HelpForce’s volunteering vision

Posted on the 4th June 2018

Imagine a time when you are a frequent visitor to hospital.

Your health isn’t what it was. You’re frustrated by needing support to overcome some of your physical shortcomings. Your children, who live abroad, aren’t always able to help with your breathlessness and arthritis.

Visits to hospital are alarming. The appointments system is baffling, transport is often late and finding your way around is hard. Finally, a doctor sees you but it’s all over very quickly and you don’t know what he meant by a ‘pulmonary embolism’. It’s lonely going back into the discharge lounge and waiting for the ambulance. Your niece rings to say she can’t be at home to meet you.

The following week, you wake up breathless in the middle of the night so dial 999. The ambulance crew arrive quickly and are kind. They say they must take you into hospital as there is no one at home to support you. Now, frustratingly, you feel fine, thinking “why did I call 999?”

Over the next two weeks in hospital, you long to go home. You’re stuck in bed and no one comes to visit. The nurse says you’re becoming weaker through lack of exercise, but everyone is too busy to be able to walk you around and you don’t like to ask. Finally, it’s time to go home. You’re very nervous, feel weak and there won’t be any milk or food for you at home.

What can be done?

Picture of HelpForce volunteer helps man in hospital bed

HelpForce is a social movement combining compassion, friendship and communities for the benefit of us all.

This is not an untypical tale for our increasingly elderly population at a time of staff shortages and ever increasing demand for care. To help address these issues, HelpForce is a new social movement using the power of volunteering to improve the health and wellbeing of people across the UK. We believe that volunteers can really help healthcare professionals and community organisations meet the diverse care and support needs of patients.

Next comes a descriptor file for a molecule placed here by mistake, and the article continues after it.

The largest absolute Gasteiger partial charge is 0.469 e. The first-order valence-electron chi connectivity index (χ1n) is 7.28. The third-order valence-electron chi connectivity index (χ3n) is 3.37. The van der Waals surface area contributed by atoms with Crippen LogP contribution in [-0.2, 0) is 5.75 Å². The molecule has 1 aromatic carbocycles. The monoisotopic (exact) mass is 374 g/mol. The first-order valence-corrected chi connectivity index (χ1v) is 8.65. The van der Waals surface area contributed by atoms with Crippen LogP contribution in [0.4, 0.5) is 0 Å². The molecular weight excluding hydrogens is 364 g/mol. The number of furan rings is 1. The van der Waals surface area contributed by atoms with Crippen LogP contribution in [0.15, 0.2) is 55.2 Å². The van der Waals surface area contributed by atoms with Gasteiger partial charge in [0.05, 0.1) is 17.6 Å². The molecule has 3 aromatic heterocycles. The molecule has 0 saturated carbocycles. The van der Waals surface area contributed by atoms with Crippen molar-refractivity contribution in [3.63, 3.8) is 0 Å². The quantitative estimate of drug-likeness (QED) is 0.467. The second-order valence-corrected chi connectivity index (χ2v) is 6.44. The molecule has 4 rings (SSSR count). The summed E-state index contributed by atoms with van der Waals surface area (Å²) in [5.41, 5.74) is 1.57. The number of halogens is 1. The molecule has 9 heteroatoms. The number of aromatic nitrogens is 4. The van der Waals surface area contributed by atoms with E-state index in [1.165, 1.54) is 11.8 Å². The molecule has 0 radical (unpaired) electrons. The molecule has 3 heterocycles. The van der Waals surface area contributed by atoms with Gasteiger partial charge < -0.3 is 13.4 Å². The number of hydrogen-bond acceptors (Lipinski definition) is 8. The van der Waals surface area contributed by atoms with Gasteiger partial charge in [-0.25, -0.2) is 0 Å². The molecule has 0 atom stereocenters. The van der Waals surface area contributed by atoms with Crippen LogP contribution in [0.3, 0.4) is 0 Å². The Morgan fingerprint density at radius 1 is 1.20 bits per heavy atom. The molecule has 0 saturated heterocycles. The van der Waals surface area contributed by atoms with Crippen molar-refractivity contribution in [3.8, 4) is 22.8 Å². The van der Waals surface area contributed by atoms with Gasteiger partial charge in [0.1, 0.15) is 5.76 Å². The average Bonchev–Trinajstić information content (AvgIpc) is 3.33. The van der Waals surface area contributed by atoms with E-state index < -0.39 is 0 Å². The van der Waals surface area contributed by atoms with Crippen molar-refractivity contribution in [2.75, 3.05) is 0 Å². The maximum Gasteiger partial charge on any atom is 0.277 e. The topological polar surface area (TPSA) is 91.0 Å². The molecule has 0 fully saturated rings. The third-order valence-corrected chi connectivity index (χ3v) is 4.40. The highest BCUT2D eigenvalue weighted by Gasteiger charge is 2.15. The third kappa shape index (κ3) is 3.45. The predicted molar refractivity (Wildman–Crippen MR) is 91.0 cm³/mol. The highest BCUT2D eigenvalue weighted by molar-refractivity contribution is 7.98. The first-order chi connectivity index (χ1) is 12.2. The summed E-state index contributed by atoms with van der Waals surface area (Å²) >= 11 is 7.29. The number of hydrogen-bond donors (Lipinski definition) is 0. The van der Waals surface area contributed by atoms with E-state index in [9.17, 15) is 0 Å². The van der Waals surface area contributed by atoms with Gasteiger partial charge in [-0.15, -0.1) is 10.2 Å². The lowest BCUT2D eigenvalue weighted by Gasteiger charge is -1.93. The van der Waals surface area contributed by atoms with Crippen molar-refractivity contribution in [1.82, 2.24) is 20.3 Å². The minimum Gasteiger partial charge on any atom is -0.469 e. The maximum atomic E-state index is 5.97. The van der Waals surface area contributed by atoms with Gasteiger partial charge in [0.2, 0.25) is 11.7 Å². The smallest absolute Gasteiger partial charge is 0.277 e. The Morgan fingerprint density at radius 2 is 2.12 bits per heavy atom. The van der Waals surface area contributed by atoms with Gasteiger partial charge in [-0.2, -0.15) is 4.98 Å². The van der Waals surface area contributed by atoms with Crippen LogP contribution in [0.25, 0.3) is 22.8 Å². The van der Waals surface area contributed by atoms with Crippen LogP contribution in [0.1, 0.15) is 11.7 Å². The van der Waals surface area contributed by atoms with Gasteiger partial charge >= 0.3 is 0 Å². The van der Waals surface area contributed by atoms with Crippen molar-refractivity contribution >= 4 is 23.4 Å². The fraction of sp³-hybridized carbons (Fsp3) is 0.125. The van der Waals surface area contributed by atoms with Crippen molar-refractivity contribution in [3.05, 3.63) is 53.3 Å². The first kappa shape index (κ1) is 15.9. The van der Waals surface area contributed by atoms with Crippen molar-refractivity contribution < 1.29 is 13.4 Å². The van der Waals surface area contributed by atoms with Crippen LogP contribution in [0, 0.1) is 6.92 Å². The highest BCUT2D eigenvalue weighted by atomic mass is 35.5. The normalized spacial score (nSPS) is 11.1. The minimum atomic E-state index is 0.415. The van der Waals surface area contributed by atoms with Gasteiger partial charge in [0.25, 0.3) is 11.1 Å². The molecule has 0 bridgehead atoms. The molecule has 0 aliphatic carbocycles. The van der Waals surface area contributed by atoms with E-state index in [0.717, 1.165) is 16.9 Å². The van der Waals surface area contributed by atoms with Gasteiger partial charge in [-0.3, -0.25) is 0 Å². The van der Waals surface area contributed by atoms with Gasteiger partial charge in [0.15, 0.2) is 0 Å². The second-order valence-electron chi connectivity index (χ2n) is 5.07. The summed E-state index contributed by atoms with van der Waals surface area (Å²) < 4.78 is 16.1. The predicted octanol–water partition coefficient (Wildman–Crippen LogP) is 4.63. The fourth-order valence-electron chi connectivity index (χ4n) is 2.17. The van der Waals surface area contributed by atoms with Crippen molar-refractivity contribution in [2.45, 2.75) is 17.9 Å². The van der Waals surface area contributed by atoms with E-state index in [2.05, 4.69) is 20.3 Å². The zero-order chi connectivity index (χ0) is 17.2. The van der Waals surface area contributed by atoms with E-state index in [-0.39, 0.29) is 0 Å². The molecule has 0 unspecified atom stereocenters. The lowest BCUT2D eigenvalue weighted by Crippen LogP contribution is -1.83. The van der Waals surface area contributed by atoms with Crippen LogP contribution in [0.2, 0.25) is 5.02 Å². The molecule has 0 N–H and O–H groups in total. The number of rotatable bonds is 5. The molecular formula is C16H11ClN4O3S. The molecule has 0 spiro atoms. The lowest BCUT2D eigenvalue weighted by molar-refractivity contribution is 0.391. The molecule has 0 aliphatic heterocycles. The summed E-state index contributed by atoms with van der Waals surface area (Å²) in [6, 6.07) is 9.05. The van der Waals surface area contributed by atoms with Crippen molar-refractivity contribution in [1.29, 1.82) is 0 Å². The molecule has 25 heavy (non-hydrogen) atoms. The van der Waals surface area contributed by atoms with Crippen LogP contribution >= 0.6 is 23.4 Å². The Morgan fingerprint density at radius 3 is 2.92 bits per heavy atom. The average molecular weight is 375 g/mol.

We understand the pressure the NHS is under and want the benefits of volunteering to be supported as a strategic priority. We will help ensure that vulnerable patients are guided through their healthcare journey by a safe and reliable volunteer. We will share with the state the responsibility for the health and wellbeing of our neighbours, families and friends.

Picture of HelpForce volunteers making child in hospital bed laugh

HelpForce envisages a time when you will never be alone on a hospital visit. A volunteer will pick you up and take you to your appointment. They will stay with you, explain what the treatment involves and take you home afterwards and remain a companion on your journey.

When you call 999, the fully-trained paramedic will be accompanied by a safe and reliable volunteer. If all you needed was to be checked and reassured, the volunteer will stay with you until you feel better, relieving the feeling that you called an ambulance which somebody else needed more urgently. If you have to stay in hospital, a trained volunteer will help keep you active and mobile, so you can go home quicker. And volunteers will help ensure you leave hospital with the right prescriptions and support.

HelpForce is a social movement combining compassion, friendship and communities for the benefit of us all. We know that volunteering is good for the people being supported, health and social care services, charities, the volunteers themselves and the community as a whole. We want to help double the number of volunteers working in the NHS by 2021, and see a recognisable improvement in the range and quality of volunteer roles available to support patient care.

Let’s make volunteering an integral part of everyone’s health and wellbeing.

Find out more about volunteering with HelpForce.

Sir Tom Hughes-Hallett

Founder and Chair of Helpforce

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